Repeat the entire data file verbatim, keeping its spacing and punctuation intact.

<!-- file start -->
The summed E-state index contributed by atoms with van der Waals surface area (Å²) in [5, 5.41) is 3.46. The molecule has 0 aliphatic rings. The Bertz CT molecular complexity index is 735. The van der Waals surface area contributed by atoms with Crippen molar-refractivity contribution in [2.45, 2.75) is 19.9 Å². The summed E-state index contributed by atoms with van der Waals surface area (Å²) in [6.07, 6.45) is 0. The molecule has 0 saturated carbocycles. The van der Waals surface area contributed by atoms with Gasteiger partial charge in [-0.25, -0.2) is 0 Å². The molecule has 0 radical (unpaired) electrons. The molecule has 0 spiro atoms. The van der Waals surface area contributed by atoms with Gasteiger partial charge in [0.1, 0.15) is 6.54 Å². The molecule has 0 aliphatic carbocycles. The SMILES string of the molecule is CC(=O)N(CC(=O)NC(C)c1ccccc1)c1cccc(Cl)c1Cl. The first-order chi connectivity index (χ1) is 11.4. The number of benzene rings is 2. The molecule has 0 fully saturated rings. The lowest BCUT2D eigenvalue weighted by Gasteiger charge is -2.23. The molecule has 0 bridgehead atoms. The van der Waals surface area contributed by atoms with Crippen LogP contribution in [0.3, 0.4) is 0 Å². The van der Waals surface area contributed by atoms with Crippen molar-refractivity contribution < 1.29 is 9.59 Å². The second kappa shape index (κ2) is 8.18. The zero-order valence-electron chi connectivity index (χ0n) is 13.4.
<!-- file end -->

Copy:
The summed E-state index contributed by atoms with van der Waals surface area (Å²) in [5, 5.41) is 3.46. The molecule has 0 aliphatic rings. The Bertz CT molecular complexity index is 735. The van der Waals surface area contributed by atoms with Crippen molar-refractivity contribution in [2.45, 2.75) is 19.9 Å². The summed E-state index contributed by atoms with van der Waals surface area (Å²) in [6.07, 6.45) is 0. The molecule has 0 saturated carbocycles. The van der Waals surface area contributed by atoms with Gasteiger partial charge in [-0.25, -0.2) is 0 Å². The molecule has 0 radical (unpaired) electrons. The molecule has 0 spiro atoms. The van der Waals surface area contributed by atoms with Gasteiger partial charge in [0.1, 0.15) is 6.54 Å². The molecule has 0 aliphatic carbocycles. The SMILES string of the molecule is CC(=O)N(CC(=O)NC(C)c1ccccc1)c1cccc(Cl)c1Cl. The first-order chi connectivity index (χ1) is 11.4. The number of benzene rings is 2. The molecule has 0 fully saturated rings. The lowest BCUT2D eigenvalue weighted by Gasteiger charge is -2.23. The molecule has 0 bridgehead atoms. The van der Waals surface area contributed by atoms with Crippen LogP contribution in [0.3, 0.4) is 0 Å². The van der Waals surface area contributed by atoms with Crippen molar-refractivity contribution < 1.29 is 9.59 Å². The second kappa shape index (κ2) is 8.18. The zero-order valence-electron chi connectivity index (χ0n) is 13.4.